It is possible to customize your validation logic to allow for some amount of acceptable change/variation by comparing the hash values of certain types of CurrentIdentifiers against the hash values of the same type of AuthorizedIdentifiers. To implement this in your application, you can add a new method to your license implementation class, which validates the identifiers using custom logic similar to what is shown below.

Important

Do not use the SystemIdentifierValidation with customized identifier validation and matching, as the two will likely conflict with each other.

C#
private bool ValidateIdentifiers()
{
int formatSerials = 0;
int formatSerialMatches = 0;
int nics = 0;
int nicMatches = 0;
int computerNames = 0;
int computerNameMatches = 0;

//calculate the number of authorized identifiers of each type, and calculate how many matches are found
foreach (SystemIdentifier authorizedIdentifier in this.AuthorizedIdentifiers)
{
SystemIdentifier matchingIdentifier = null;

foreach (SystemIdentifier currentIdentifier in this.CurrentIdentifiers)
{
//Use the SystemIdentifier class's == operator overload to compare the value hash and type
if (currentIdentifier == authorizedIdentifier)
{
//we found a match
matchingIdentifier = currentIdentifier;
break;
}
}

//update our counters
switch (authorizedIdentifier.Type)
{
case "NicIdentifier":
nics++;
if (matchingIdentifier != null)
nicMatches++;
break;
case "HardDiskVolumeSerialIdentifier":
formatSerials++;
if (matchingIdentifier != null)
formatSerialMatches++;
break;
case "ComputerNameIdentifier":
computerNames++;
if (matchingIdentifier != null)
computerNameMatches++;
break;
}
}

//Make sure we have at least one match for each type of identifier we have authorized
if ((formatSerialMatches < 1) ||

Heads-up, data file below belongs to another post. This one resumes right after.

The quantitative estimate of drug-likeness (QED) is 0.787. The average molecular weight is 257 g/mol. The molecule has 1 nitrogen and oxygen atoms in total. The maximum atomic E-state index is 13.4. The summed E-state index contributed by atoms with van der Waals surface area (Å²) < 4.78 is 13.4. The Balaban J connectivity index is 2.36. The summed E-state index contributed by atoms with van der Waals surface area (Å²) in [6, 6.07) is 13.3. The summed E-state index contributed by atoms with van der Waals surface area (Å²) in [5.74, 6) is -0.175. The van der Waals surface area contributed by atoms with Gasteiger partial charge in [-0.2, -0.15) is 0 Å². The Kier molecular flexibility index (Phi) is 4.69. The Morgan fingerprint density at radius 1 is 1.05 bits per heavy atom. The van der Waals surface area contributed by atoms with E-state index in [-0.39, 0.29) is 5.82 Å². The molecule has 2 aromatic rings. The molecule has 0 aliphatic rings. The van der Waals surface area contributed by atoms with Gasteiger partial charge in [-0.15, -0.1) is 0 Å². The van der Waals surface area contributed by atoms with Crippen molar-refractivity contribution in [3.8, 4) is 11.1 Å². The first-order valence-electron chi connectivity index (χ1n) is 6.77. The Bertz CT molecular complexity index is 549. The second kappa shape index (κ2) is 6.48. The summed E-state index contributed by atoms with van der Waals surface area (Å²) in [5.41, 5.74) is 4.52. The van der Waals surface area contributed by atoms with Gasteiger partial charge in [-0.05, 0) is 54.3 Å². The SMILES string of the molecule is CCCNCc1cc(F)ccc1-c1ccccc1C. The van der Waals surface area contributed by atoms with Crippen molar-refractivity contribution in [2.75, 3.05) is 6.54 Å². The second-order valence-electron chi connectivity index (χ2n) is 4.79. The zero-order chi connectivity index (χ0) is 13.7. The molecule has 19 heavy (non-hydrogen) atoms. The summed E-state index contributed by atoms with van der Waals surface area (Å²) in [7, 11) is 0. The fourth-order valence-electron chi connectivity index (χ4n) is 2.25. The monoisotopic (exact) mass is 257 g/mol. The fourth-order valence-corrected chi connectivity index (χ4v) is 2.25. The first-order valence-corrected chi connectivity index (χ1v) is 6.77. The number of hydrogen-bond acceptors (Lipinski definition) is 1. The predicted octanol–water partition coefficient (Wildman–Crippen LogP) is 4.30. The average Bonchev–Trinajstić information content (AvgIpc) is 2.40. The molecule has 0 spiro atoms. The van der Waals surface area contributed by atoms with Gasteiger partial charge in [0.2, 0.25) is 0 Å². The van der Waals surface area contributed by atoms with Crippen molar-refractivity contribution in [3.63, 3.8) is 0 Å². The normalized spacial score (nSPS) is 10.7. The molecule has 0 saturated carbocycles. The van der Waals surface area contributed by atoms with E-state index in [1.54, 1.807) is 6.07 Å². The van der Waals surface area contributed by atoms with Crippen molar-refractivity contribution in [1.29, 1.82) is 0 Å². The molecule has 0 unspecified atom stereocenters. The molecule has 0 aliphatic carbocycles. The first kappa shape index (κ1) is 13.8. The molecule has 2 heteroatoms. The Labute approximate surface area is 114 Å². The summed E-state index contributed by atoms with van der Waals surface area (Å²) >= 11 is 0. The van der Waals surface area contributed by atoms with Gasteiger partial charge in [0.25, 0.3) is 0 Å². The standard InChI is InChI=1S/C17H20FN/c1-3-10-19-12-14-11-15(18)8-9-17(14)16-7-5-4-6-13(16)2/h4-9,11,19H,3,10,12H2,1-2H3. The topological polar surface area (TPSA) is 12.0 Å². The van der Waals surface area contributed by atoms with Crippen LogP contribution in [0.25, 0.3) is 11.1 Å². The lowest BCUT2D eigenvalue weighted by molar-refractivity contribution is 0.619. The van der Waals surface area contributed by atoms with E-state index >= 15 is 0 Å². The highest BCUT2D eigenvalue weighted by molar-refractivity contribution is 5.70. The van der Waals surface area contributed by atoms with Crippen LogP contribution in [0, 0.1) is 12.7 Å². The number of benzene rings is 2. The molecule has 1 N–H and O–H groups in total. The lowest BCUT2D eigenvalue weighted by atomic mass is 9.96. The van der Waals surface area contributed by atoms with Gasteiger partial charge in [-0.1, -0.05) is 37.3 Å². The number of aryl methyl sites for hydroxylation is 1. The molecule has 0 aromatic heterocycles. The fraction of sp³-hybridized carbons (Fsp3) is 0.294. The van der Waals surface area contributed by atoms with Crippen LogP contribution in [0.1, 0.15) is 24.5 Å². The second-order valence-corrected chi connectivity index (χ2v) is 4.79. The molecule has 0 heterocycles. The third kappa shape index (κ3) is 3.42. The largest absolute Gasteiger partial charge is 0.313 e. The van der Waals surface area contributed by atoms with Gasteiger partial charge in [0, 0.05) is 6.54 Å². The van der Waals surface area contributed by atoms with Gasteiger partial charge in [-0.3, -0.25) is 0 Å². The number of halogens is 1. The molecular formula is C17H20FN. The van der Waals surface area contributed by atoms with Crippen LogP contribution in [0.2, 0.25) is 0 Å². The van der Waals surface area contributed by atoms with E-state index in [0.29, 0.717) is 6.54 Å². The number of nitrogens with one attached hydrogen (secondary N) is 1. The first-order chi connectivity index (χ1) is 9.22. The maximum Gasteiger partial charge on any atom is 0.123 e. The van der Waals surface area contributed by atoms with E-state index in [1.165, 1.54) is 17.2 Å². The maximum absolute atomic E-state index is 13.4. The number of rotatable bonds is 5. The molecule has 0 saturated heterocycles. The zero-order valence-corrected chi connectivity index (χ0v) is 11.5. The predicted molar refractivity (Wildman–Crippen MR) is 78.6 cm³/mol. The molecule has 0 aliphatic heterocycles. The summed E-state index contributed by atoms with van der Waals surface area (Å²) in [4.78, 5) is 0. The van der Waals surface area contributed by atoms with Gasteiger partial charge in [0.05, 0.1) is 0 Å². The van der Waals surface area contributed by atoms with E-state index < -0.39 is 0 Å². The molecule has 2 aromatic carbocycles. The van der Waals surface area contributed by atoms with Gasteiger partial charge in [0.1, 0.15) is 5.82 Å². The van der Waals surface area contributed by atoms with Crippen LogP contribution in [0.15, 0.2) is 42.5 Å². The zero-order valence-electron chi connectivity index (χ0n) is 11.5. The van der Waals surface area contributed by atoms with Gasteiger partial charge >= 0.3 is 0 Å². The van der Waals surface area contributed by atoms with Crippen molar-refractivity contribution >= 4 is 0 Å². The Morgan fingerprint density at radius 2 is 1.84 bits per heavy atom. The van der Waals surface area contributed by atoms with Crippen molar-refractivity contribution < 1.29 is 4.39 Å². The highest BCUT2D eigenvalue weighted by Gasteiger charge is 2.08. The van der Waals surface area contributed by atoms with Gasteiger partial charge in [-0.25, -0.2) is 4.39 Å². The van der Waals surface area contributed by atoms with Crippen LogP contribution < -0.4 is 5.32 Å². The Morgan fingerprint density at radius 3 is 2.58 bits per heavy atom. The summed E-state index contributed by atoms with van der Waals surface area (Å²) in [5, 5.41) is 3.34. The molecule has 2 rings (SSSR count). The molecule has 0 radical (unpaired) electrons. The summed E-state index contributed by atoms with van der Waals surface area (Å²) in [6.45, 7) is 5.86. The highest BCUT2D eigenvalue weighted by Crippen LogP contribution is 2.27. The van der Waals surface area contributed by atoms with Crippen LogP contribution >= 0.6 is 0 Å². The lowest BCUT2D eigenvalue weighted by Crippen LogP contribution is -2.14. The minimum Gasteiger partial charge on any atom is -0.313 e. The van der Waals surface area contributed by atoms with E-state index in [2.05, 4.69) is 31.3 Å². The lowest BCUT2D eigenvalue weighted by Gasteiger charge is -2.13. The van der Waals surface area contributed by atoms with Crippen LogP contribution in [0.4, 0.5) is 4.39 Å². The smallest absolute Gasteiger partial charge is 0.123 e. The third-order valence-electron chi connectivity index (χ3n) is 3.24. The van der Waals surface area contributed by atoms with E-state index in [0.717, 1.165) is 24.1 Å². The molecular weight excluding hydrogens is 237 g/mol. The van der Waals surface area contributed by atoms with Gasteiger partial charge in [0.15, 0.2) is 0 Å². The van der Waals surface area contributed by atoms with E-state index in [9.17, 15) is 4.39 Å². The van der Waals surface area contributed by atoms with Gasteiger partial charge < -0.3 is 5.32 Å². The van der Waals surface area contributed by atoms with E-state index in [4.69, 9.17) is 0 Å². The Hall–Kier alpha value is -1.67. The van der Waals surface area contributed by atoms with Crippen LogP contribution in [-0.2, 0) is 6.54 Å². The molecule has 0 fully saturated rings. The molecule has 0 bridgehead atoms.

(nicMatches < 1) ||
(computerNameMatches < 1))
{
LastError = new LicenseError(LicenseError.ERROR_LICENSE_SYSTEM_IDENTIFIERS_DONT_MATCH);
return false;
}

return true;
}
VB.NET
Private Function ValidateIdentifiers() As Boolean
Dim formatSerials As Integer = 0
Dim formatSerialMatches As Integer = 0
Dim nics As Integer = 0
Dim nicMatches As Integer = 0
Dim computerNames As Integer = 0
Dim computerNameMatches As Integer = 0

'calculate the number of authorized identifiers of each type, and calculate how many matches are found
For Each authorizedIdentifier As SystemIdentifier In Me.AuthorizedIdentifiers
Dim matchingIdentifier As SystemIdentifier = Nothing

For Each currentIdentifier As SystemIdentifier In Me.CurrentIdentifiers
'Use the SystemIdentifier class's Equals override method to compare the value hash and type
If currentIdentifier.Equals(authorizedIdentifier) Then
'we found a match
matchingIdentifier = currentIdentifier
Exit For
End If
Next

'update our counters
Select authorizedIdentifier.Type
Case "NicIdentifier"
nics += 1
If Not matchingIdentifier Is Nothing Then nicMatches += 1
Case "HardDiskVolumeSerialIdentifier"
formatSerials += 1
If Not matchingIdentifier Is Nothing Then formatSerialMatches += 1
Case "ComputerNameIdentifier"
computerNames += 1
If Not matchingIdentifier Is Nothing Then computerNameMatches += 1
End Select
Next

'Make sure we have at least one match for each type of identifier we have authorized
If (formatSerialMatches < 1) Or _
(nicMatches < 1) Or _
(computerNameMatches < 1) Then
LastError = New LicenseError(LicenseError.ERROR_LICENSE_SYSTEM_IDENTIFIERS_DONT_MATCH)
Return False
End If

Return True
End Function

The example code above assumes three types of SystemIdentifierAlgorithm are used by the application, and requires at least one match for each. Once your customized validation method is implemented, you can update your Validate method to call to it as shown below.

C#
public bool Validate()
{
if (!this.ValidateIdentifiers())
{
this.LastError = systemIdValidation.LastError;
return false;
}

return true;
}
VB.NET
Public Function Validate() As Boolean
If Not Me.ValidateIdentifiers() Then
Me.LastError = systemIdValidation.LastError
Return False
End If

Return True
End Function